Faculty Spotlight: Gregory Zahornacky

Greg ZGreg Zahornacky is an Assistant Professor in the College of Aviation and teaches the Aeronautical Science Capstone Course, Operational Applications in Aeronautical Science and additionally, Electronic Flight Management Systems and Crew Resource Management. Greg is also on the development team of the new Airline Operations Center that is being constructed on the second floor of the College of Aviation. Greg has been in commercial radio broadcasting for over 20 years and has his own show Monday through Friday from 5:00 pm until 7:00 pm on WIKD-FM 102.5 in Daytona Beach.

What motivated you to pursue a career in aviation, and when did you know that you were interested in that field? Who encouraged you to chase your dreams?

When I was the young age of 7, my father asked me if I wanted to go for an airplane ride at a local airport outside of Pittsburgh, where I grew up. My answer to him was a resounding “NO!” I was afraid to go up in “that thing” and refused to go. Fast forward 7 years, and my father decided he wanted to take an introductory flight to potentially attain his pilot’s license with a neighbor who was a flight instructor. He asked me if I wanted to go with him, and this time I said, “sure, why not?” Once we were airborne and flew for about 20 minutes and landed, I had made my decision; I wanted to fly airplanes! The aviation “bug” had bit me…HARD! From that point in my life at age 14, I had a defined direction and felt overwhelmingly compelled to pursue it. I thank my father and mother for their support, because without their encouragement (and money!), I could not have achieved my goal of being a professional airline pilot.

If you could go back to your college days, what would you do differently? Why?

If I could turn the hands of time back 38 years to when I was an undergraduate, I would’ve most certainly APPLIED myself more so! At the time I started my undergraduate program, all I wanted to do was fly, and I did not care so much about the academic portion of aviation! In the mid 1970’s the Aeronautics degree program that I was in did not have the classes that Embry-Riddle has today. I was never exposed to courses at that time such as Crew Resource Management (CRM) and Electronic Flight Management Systems, mainly because CRM did not exist and all of the flying that I did was in “round dial” aircraft. Today’s technologically advanced aircraft have “glass cockpits” which give pilots more pictorial situational awareness. The reason I would’ve been more studious is because I could’ve learned so much more from the professors I had at that time. They brought with them a wealth of knowledge, and I, foolishly, never allowed myself to partake of that precious resource.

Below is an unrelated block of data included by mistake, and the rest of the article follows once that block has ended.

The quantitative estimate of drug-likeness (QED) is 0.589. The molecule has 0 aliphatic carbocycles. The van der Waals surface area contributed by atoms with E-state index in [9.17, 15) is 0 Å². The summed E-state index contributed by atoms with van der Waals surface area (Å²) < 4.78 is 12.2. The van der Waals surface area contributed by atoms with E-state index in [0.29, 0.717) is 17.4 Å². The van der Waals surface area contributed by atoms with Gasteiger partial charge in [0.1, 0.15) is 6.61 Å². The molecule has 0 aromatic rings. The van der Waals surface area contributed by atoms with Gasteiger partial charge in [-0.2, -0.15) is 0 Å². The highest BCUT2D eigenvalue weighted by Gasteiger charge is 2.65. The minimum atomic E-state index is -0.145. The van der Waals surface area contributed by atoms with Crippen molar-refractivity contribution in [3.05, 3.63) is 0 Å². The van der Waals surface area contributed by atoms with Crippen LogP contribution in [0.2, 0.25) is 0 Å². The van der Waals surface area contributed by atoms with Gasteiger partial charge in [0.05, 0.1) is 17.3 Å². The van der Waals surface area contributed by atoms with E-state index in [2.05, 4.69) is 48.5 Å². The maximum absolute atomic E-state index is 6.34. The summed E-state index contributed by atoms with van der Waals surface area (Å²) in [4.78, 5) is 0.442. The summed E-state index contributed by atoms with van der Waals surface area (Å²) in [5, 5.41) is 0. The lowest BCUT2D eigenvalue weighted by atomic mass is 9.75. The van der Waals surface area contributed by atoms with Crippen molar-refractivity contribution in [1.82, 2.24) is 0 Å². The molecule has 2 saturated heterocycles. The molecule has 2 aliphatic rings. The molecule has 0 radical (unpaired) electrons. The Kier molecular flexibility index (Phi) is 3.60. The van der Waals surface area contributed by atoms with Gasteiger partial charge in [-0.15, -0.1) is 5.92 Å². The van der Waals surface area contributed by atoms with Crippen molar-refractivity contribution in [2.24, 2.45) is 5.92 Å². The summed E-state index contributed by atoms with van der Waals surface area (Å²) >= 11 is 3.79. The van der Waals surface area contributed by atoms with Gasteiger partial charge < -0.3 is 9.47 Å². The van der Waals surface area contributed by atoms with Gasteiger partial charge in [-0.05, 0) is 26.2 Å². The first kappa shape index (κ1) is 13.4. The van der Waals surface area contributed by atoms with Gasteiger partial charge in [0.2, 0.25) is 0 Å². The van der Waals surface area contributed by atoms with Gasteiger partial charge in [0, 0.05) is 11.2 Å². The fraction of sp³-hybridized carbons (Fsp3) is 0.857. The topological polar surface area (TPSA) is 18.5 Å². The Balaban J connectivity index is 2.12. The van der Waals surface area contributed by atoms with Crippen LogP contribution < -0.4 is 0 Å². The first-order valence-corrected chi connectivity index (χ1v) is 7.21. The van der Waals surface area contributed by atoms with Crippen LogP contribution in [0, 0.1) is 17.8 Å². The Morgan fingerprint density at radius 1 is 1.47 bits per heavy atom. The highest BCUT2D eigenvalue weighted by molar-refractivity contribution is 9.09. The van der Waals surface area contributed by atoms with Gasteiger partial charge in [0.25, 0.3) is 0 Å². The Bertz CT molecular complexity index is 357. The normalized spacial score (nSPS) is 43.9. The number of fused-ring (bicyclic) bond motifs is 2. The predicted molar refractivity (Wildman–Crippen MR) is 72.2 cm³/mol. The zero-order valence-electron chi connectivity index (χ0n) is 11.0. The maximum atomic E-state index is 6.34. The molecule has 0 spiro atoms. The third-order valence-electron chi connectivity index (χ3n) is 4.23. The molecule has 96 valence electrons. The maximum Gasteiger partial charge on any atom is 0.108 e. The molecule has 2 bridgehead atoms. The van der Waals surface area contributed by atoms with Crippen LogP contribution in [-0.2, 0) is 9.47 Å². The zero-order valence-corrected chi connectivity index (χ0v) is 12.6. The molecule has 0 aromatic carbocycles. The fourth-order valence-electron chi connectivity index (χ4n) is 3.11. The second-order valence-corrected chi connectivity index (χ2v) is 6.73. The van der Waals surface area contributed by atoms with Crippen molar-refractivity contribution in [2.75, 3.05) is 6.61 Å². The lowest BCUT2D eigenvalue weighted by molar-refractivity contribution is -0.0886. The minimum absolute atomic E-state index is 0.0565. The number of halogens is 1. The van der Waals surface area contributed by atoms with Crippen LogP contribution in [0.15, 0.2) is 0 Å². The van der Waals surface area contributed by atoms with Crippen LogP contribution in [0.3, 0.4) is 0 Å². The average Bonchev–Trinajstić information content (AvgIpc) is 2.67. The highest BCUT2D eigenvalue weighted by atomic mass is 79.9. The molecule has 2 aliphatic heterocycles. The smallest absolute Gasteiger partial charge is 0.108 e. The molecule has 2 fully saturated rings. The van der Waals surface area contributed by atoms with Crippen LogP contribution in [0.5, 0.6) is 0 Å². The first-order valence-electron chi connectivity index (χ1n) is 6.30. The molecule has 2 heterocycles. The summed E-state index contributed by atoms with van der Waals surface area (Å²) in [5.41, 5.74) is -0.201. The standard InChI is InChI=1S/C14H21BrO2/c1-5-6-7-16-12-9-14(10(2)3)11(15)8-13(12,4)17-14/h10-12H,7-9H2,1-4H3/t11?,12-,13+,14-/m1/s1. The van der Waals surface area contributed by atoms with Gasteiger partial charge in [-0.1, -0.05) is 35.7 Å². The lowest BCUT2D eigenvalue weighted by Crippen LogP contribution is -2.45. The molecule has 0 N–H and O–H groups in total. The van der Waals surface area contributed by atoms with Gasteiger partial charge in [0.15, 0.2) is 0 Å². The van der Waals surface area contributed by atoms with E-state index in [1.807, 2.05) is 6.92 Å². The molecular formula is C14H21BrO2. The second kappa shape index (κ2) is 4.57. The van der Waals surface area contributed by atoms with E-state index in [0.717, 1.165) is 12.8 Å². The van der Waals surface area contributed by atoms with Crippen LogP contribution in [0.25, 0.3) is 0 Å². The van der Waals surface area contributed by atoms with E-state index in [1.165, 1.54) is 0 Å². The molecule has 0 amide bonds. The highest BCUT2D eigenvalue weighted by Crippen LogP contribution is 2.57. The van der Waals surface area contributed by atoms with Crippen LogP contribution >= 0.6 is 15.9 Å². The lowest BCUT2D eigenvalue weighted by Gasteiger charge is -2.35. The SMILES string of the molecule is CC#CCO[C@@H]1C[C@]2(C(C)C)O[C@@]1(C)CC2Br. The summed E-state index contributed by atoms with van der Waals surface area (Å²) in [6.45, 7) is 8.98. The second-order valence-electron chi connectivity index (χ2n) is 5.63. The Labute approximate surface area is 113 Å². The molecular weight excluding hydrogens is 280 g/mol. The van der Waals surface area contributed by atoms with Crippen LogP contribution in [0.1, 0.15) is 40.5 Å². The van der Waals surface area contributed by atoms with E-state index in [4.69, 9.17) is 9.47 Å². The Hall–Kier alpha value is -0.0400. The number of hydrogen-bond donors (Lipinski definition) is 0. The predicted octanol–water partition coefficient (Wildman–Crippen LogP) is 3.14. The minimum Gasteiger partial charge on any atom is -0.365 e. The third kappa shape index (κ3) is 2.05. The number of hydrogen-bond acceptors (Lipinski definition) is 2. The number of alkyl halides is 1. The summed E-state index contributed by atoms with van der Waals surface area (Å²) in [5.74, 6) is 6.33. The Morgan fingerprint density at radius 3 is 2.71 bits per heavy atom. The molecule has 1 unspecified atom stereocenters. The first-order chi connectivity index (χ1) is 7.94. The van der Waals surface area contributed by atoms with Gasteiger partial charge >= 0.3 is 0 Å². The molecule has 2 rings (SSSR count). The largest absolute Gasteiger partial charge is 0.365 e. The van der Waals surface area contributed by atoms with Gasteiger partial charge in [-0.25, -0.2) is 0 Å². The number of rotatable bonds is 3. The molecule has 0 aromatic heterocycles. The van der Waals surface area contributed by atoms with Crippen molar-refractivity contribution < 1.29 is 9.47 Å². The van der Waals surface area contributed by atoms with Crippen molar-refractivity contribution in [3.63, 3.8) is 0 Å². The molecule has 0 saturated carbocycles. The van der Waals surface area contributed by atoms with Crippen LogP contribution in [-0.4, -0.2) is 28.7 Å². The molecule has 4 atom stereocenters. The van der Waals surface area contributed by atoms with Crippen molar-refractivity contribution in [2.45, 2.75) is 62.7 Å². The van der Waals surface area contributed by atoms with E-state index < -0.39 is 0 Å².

What is the biggest highlight of your career so far?

I have been so very fortunate to have MANY highlights in my career(s)! In my aviation career, it was the day that the airline pinned on my Captains wings after passing my check ride on the McDonnell-Douglas MD-80. Directly related to that event was when I was able to take my parents and my wife with me on a trip with the airline, with me as the Captain of the jet that they were riding on! In my radio career, it was when I finally achieved my very own radio show after years of being part-time.  In my new career as faculty member of Embry-Riddle, it was the day that I got the phone call asking me to come in and interview for the position of Assistant Professor and the subsequent offer of employment. There have been many other highlights in each of the careers that I have had the honor of doing, and those would range from flying Hollywood celebrities, to flying charters with professional sports teams such as the Pittsburgh Penguins and the Washington Capitals. In my radio career, it would be meeting some of the biggest names in the recording industry from REO Speedwagon to Aaron Tippin. In my current career as an Assistant Professor, the highlight would have to be the students. I have met so many fine young men and women. They remind me of myself at their age, because you can see the wants and desires in their eyes to be airline, corporate or military pilots. I have been able to watch their progression from graduation to airline pilot status in just a few short years. The gratification of knowing that I may have had some small part in their success is a feeling unlike any other. I am proud of every single one of our graduates; they are focused and resolute in their career paths.

What are your plans for the future?